Kalash winter festival concluded

Gul Hammad Farooqi

CHITRAL: Kalash winter festival, Chawmoss, concluded on Saturday after continuing for 15 days.Its closing day coincides with the first day of the year of Kalasha calendar.

The grand gala of the festival was celebrated with much funfair and splendour. Foreign tourists, who had come from different countries to the Kalash valley to have a glimpse of unique culture, traditions and religious rites, enjoyed various events during the 15-day festival in the scenic valley. 

Member KP assembly Wazir Zada, Khyber Pakhtunkhwa Chief Secretary Naveed Kamran Baloch and Malakand Division Commissioner Zaheer ul Islam and others accompanied the lawmaker. 

The MPA praised the provincial government for the facilities provided to the tourists and the local Kalash community to celebrate the festival. 

During Chitirmas or Chawmoss festival, which began on December 7 and continued till 22nd, the Kalash people organised a cultural rituals including bonfire competitions, Mandahek, Sharaberayak and Savilakehari to celebrate the festival with religious zeal and zest. 

The festival began with bonfire competitions by Kalash children clad in colourful dresses and robes. They collected twigs and branches of pine trees and made bonfire to show off their skills in making high flames and smoke in Ramboor, Bamburet and Birrir valleys. 

Making high flames and smoke is meant to welcome peace, prosperity, minerals, green grass and love among the people of the indigenous tribe in the ensuing winter and spring seasons. The children, while holding green leaves and branches of trees, sang songs and performed chorus dance.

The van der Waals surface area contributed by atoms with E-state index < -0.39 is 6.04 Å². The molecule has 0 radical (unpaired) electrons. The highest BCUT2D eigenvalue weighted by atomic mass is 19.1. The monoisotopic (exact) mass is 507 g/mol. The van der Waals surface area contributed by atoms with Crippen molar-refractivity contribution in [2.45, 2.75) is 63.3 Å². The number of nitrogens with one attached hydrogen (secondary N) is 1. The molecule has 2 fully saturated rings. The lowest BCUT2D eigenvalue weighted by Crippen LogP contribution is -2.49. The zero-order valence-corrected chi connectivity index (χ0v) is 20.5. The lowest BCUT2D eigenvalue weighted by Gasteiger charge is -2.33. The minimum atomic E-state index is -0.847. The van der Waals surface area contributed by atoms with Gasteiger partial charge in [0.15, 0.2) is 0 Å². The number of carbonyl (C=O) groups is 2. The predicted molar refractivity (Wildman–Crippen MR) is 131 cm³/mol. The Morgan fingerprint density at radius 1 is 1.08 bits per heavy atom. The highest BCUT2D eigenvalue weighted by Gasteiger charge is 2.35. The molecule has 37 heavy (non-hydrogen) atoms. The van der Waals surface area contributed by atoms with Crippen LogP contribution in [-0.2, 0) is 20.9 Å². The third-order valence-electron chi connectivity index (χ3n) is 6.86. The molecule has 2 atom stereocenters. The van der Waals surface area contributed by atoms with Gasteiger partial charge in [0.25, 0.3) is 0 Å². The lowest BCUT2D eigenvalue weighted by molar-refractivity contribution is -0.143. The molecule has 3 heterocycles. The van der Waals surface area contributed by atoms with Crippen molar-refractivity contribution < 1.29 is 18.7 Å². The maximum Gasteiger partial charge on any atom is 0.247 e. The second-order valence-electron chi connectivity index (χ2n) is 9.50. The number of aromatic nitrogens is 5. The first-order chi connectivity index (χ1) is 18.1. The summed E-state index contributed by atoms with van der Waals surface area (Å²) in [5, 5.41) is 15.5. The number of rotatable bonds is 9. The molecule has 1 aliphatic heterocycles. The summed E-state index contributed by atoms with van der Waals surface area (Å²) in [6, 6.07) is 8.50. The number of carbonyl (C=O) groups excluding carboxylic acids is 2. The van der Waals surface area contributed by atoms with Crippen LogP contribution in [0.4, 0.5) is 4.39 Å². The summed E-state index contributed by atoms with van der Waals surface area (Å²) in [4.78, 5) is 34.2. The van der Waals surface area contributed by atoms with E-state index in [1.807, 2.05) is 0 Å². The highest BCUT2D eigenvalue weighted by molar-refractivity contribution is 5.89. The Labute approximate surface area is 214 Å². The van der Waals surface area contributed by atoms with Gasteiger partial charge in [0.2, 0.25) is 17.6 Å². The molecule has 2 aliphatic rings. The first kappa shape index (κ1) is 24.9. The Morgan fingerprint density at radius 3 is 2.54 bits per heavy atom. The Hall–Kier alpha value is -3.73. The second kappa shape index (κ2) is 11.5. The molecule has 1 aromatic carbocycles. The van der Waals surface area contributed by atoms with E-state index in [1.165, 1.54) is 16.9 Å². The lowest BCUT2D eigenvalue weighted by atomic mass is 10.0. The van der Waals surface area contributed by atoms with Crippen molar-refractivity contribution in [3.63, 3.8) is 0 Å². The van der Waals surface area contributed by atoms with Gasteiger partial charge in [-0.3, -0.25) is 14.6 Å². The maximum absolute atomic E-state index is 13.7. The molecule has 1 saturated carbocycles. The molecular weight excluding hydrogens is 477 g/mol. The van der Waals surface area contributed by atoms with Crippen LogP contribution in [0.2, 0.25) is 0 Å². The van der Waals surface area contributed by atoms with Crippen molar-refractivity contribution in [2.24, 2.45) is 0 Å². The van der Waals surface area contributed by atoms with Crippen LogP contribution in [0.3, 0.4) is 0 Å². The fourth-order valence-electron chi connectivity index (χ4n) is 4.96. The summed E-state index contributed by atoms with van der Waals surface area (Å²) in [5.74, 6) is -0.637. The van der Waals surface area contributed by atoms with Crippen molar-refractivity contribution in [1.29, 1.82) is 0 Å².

It followed Sharaberayak and Mandahek festivals. In Sharaberayak festival, the Kalash people make toy animals like cows, markhor and symbols of their ancestors from the flour and baked them in the fire. These toy animals then placed in the sun. Later, they are distributed among the relatives and well-wishers.  

Similarly, Mandahek is another festival during which tree branches are set on fire and people observe five minute silence. 

Then comes Savilakehari festival. Kalash men, women and children wearing new and colourful clothes gather at a place and sing love songs for each other. They dance together and praise each other. 

Young Kalash girls wear boys’ dresses and boys clad themselves in girls clothes and dance in chorus. They express their feelings for each other and announce their marriage. 

The community performed Shishaw and Gosnik rituals as well. After Shishaw rituals the Kalash community do not touch outsiders. 

In Gosnik, three to five years old boys and girls wear new dresses with lots of walnut breads, fruits, gifts and locally made embroidered clothes. Their uncles bring goats and sheep to give them as gifts to their nieces and nephews.

The Tourism Department had made appropriate arrangements including installation of lighting system, provision of transport and other facilities so that the local community and tourists could celebrate the festival in a befitting manner. 

Khyber Pakhtunkhawa Senior Minister for Sports, Tourism, Archaeology had announced Rs560 million for highlighting the Kalash culture to the world. 

The festival is celebrated for the divine, the living and dead relatives, crops and the goats to be safeguarded, while the community, the village and the valley are purified prior to the coming year. 

At dusk, torch-lit processions are taken out from all the nearby villages in Ramboor, Bamburet and Birrir valleys. The processions then culminate at the “Charsue”, which is the main customary dancing place. It is carried out till late in the night round the bonfire. 

On the other hand, the tribal elders sit on hilltops at dawn to watch the rising sun and declare the New Year. 

Goat sacrificed are then made to the Godess “Jastak”, while blood from the animal is sprinkled at the temple Jastime. 

When “Balimine”, another great god visits the Kalash valley once a year, sacrifices are made at his “Malosh Altar” too.